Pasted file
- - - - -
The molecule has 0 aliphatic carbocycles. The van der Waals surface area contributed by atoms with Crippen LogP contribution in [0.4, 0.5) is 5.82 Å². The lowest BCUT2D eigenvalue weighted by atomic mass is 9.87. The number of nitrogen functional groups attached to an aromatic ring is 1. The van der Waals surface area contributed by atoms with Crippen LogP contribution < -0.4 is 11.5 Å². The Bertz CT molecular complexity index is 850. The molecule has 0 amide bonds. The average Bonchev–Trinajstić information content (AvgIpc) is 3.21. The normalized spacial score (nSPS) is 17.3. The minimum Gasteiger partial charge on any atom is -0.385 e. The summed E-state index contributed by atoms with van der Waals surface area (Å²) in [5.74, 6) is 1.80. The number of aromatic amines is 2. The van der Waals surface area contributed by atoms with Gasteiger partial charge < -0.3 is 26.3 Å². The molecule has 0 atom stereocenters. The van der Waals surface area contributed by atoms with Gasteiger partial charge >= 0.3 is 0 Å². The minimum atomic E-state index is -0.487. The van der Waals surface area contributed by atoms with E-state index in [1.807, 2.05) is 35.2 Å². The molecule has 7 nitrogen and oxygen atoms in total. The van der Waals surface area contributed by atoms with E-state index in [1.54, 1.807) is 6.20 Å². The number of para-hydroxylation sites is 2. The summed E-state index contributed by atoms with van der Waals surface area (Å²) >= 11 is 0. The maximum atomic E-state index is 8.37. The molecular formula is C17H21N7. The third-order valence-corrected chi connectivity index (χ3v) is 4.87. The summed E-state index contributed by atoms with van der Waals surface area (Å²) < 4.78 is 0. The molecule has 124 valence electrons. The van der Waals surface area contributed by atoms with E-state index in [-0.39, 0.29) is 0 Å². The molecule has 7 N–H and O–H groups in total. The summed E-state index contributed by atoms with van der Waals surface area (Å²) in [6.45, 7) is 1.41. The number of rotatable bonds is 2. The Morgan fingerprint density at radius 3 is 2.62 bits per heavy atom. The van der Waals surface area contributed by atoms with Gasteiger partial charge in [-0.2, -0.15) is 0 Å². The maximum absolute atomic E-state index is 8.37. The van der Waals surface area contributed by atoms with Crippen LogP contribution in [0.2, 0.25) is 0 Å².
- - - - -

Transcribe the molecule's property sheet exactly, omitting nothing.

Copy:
The molecule has 0 aliphatic carbocycles. The van der Waals surface area contributed by atoms with Crippen LogP contribution in [0.4, 0.5) is 5.82 Å². The lowest BCUT2D eigenvalue weighted by atomic mass is 9.87. The number of nitrogen functional groups attached to an aromatic ring is 1. The van der Waals surface area contributed by atoms with Crippen LogP contribution < -0.4 is 11.5 Å². The Bertz CT molecular complexity index is 850. The molecule has 0 amide bonds. The average Bonchev–Trinajstić information content (AvgIpc) is 3.21. The normalized spacial score (nSPS) is 17.3. The minimum Gasteiger partial charge on any atom is -0.385 e. The summed E-state index contributed by atoms with van der Waals surface area (Å²) in [5.74, 6) is 1.80. The number of aromatic amines is 2. The van der Waals surface area contributed by atoms with Gasteiger partial charge < -0.3 is 26.3 Å². The molecule has 0 atom stereocenters. The van der Waals surface area contributed by atoms with Gasteiger partial charge >= 0.3 is 0 Å². The minimum atomic E-state index is -0.487. The van der Waals surface area contributed by atoms with E-state index in [1.807, 2.05) is 35.2 Å². The molecule has 7 nitrogen and oxygen atoms in total. The van der Waals surface area contributed by atoms with E-state index in [1.54, 1.807) is 6.20 Å². The number of para-hydroxylation sites is 2. The summed E-state index contributed by atoms with van der Waals surface area (Å²) >= 11 is 0. The maximum atomic E-state index is 8.37. The molecular formula is C17H21N7. The third-order valence-corrected chi connectivity index (χ3v) is 4.87. The summed E-state index contributed by atoms with van der Waals surface area (Å²) < 4.78 is 0. The molecule has 124 valence electrons. The van der Waals surface area contributed by atoms with E-state index in [-0.39, 0.29) is 0 Å². The molecule has 7 N–H and O–H groups in total. The summed E-state index contributed by atoms with van der Waals surface area (Å²) in [6.45, 7) is 1.41. The number of rotatable bonds is 2. The Morgan fingerprint density at radius 3 is 2.62 bits per heavy atom. The van der Waals surface area contributed by atoms with Gasteiger partial charge in [-0.2, -0.15) is 0 Å². The maximum absolute atomic E-state index is 8.37. The van der Waals surface area contributed by atoms with Crippen LogP contribution in [0.2, 0.25) is 0 Å².